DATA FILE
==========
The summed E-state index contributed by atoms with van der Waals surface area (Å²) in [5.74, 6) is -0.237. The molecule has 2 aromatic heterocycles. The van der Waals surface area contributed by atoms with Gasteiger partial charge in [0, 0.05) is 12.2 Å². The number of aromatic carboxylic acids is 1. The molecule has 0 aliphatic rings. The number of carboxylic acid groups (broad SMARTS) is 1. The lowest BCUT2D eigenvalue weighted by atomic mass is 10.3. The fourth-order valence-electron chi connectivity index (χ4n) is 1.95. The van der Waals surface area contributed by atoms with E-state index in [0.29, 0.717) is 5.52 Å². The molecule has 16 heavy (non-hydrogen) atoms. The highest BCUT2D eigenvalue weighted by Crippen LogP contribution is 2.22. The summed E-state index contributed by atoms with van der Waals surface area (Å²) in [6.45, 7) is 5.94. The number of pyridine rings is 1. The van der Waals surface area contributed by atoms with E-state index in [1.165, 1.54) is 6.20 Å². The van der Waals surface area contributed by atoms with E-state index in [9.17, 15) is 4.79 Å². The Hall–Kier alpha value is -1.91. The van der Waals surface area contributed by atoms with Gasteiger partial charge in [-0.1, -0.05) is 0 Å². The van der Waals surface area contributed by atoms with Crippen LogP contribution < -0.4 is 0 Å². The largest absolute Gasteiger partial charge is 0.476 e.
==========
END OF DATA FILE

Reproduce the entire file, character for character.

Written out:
The summed E-state index contributed by atoms with van der Waals surface area (Å²) in [5.74, 6) is -0.237. The molecule has 2 aromatic heterocycles. The van der Waals surface area contributed by atoms with Gasteiger partial charge in [0, 0.05) is 12.2 Å². The number of aromatic carboxylic acids is 1. The molecule has 0 aliphatic rings. The number of carboxylic acid groups (broad SMARTS) is 1. The lowest BCUT2D eigenvalue weighted by atomic mass is 10.3. The fourth-order valence-electron chi connectivity index (χ4n) is 1.95. The van der Waals surface area contributed by atoms with E-state index in [0.29, 0.717) is 5.52 Å². The molecule has 16 heavy (non-hydrogen) atoms. The highest BCUT2D eigenvalue weighted by Crippen LogP contribution is 2.22. The summed E-state index contributed by atoms with van der Waals surface area (Å²) in [6.45, 7) is 5.94. The number of pyridine rings is 1. The van der Waals surface area contributed by atoms with E-state index in [1.165, 1.54) is 6.20 Å². The van der Waals surface area contributed by atoms with E-state index in [9.17, 15) is 4.79 Å². The Hall–Kier alpha value is -1.91. The van der Waals surface area contributed by atoms with Gasteiger partial charge in [-0.1, -0.05) is 0 Å². The van der Waals surface area contributed by atoms with Crippen LogP contribution < -0.4 is 0 Å². The largest absolute Gasteiger partial charge is 0.476 e.